Chapter

Visual hallucinations in Charles Bonnet syndrome

Frank Eperjesi

in Hallucinations

Published on behalf of Oxford University Press

Published in print June 2010 | ISBN: 9780199548590
Published online February 2013 | e-ISBN: 9780191754623 | DOI: http://dx.doi.org/10.1093/med/9780199548590.003.0016
Visual hallucinations in Charles Bonnet syndrome

Show Summary Details

Preview

Although CBS was first described in 1769, there is still much to be learned about the condition. Accurate diagnosis is critical in order to avoid misdiagnosis and inappropriate intervention (McNamara et al., 1982; Abbott et al., 2007) and although awareness is growing, many medical professionals know little about the condition.

It has been suggested that the typical CBS hallucination occurring in association with AMD (the most common eye condition causing visual impairment) is that of a person, in colour, within the central scotoma, occurring any time of the day, on most days, lasting a few seconds and not generally associated with pleasant or unpleasant feelings and possibly resolving on closing the eyes. Studies show that many people do not report their hallucinations to doctors or optometrists because they believe that they may be thought of as mentally ill. Sufferers invariably do not admit to their hallucinations unless specifically asked. It is therefore important for clinicians to inform those who are susceptible to CBS about the condition, and also to ask direct questions about the appearance of hallucinations if CBS is suspected during a sensitive and sympathetic history taking. Early reassurance is important in patient care, with sympathetic understanding and explanation providing emotional relief. Sympathetic explanation of the benign nature of such hallucinatory experiences is a source of considerable emotional relief. It is sensible to advise all visually impaired people, even those who do not admit hallucinatory experiences, of the possible future occurrence of hallucinations to render them better prepared to deal with such experiences should they arise.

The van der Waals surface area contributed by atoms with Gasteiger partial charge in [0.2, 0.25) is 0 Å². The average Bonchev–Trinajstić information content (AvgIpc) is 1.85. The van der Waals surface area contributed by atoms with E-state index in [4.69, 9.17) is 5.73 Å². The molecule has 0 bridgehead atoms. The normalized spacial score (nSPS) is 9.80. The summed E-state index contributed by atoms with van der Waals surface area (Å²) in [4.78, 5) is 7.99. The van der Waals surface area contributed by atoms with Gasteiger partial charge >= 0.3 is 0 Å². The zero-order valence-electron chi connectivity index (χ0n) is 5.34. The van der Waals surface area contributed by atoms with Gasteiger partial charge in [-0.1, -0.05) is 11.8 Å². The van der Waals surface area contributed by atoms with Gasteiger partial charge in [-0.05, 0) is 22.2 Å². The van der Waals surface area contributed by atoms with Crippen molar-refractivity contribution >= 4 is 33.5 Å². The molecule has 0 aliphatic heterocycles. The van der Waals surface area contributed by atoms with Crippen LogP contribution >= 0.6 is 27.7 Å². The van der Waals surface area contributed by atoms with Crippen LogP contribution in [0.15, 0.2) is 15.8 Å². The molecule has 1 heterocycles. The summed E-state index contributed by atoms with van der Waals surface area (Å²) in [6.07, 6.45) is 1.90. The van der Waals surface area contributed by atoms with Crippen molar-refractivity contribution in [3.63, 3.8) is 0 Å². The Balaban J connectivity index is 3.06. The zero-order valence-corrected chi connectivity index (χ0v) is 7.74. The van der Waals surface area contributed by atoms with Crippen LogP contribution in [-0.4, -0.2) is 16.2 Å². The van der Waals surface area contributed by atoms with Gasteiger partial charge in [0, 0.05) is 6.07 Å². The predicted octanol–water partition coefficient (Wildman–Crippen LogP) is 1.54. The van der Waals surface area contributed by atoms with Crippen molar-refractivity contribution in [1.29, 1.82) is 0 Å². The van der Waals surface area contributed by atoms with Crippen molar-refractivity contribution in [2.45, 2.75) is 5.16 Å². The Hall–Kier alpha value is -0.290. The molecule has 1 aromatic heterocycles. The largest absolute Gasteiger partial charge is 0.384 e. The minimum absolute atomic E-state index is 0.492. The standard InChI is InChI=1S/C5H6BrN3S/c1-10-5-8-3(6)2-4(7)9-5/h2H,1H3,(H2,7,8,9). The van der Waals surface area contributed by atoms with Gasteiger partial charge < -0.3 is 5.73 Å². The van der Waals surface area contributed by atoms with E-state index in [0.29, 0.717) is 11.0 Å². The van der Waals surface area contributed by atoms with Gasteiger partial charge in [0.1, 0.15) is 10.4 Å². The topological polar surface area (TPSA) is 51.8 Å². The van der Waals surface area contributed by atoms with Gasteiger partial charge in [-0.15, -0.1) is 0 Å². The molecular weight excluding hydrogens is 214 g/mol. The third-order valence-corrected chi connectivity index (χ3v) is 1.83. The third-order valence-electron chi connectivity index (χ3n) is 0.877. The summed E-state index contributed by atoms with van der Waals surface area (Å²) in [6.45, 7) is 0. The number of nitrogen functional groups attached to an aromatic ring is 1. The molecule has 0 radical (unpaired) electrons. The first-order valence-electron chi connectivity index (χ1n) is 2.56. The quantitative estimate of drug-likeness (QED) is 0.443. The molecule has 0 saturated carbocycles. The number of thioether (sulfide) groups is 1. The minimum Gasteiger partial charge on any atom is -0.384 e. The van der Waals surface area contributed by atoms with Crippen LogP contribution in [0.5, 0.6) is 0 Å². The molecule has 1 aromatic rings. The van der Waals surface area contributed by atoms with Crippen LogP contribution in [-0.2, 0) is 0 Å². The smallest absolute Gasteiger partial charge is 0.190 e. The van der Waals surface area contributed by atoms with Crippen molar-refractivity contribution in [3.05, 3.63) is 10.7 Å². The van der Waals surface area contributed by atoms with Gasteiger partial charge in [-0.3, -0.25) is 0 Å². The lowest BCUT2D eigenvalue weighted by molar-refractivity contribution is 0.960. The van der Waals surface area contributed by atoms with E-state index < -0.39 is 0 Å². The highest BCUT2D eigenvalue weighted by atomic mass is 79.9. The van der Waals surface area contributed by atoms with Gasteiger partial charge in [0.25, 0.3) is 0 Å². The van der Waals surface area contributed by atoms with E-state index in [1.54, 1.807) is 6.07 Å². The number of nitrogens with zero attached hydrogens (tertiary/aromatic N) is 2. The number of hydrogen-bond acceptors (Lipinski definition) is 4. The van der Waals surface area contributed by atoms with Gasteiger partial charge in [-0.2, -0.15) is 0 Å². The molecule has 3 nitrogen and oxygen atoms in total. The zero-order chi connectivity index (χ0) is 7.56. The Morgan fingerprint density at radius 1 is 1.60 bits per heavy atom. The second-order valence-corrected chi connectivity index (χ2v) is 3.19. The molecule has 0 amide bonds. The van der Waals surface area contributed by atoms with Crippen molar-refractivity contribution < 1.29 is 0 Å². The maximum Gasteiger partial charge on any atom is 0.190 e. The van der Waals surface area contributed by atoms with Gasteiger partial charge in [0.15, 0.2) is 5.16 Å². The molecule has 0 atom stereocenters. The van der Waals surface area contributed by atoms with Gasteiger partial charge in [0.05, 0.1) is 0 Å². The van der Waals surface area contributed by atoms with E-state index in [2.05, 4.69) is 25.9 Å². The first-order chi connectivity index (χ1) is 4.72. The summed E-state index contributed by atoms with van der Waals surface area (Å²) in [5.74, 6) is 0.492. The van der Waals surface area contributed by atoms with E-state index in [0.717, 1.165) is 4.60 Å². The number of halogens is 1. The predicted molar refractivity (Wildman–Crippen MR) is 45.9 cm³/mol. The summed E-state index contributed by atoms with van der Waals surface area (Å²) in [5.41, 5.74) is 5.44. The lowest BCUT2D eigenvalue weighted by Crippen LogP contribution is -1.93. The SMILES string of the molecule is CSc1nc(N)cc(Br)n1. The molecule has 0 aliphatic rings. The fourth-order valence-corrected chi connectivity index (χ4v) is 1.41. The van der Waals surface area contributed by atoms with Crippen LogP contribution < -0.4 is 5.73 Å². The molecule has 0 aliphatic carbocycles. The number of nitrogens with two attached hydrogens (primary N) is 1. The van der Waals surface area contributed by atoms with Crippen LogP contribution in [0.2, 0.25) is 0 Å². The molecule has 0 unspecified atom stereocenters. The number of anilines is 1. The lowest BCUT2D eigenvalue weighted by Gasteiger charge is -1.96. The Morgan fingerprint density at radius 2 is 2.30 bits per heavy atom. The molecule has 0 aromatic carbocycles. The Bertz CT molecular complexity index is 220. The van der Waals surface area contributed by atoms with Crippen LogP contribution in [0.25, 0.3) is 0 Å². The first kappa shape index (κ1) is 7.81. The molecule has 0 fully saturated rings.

Pharmacotherapy is disappointing as demonstrated by the diverse range of therapeutic agents advocated in this condition (Menon, 2005). A trial of pharmacotherapy may be justified under the guidance of an expert physician or psychiatrist in the context of persistent disturbing hallucinations in a subject refractory to reassurance (Menon, 2005).

It is my view that primary health care practitioners such as optometrists and general medical practitioners should ask about the occurrence of visual hallucinations or warn about their possible onset when they encounter patients who are old and have an eye disease (Melzack, 1989) (particularly AMD as it is a common eye disease in older people) that causes the VA to be reduced to a level where it is 6/24 in the better eye. Those with suspected CBS should initially be referred to a low vision specialist who may be able to reduce or alleviate hallucinatory activity by optimizing visual function, providing reassurance and information, and recommending methods that can help reduce the duration of hallucinatory periods. At the same time, if there is a self-help group in the locality, the patient should be given the opportunity of attending. If this approach fails to have a satisfactory impact on hallucinatory activity then, in those cases where there is an operable ocular condition such as cataract, the patient could be considered for surgery. When optical or surgical intervention is not an appropriate option, then a referral to a specialist for pharmacological therapy can be instigated. Finally, greater awareness of CBS is necessary to avoid inappropriate labelling and treatment for non-existent psychosis.

Chapter.  9831 words. 

Subjects: Psychiatry

Full text: subscription required

How to subscribe Recommend to my Librarian

Buy this work at Oxford University Press »

Users without a subscription are not able to see the full content. Please, subscribe or login to access all content.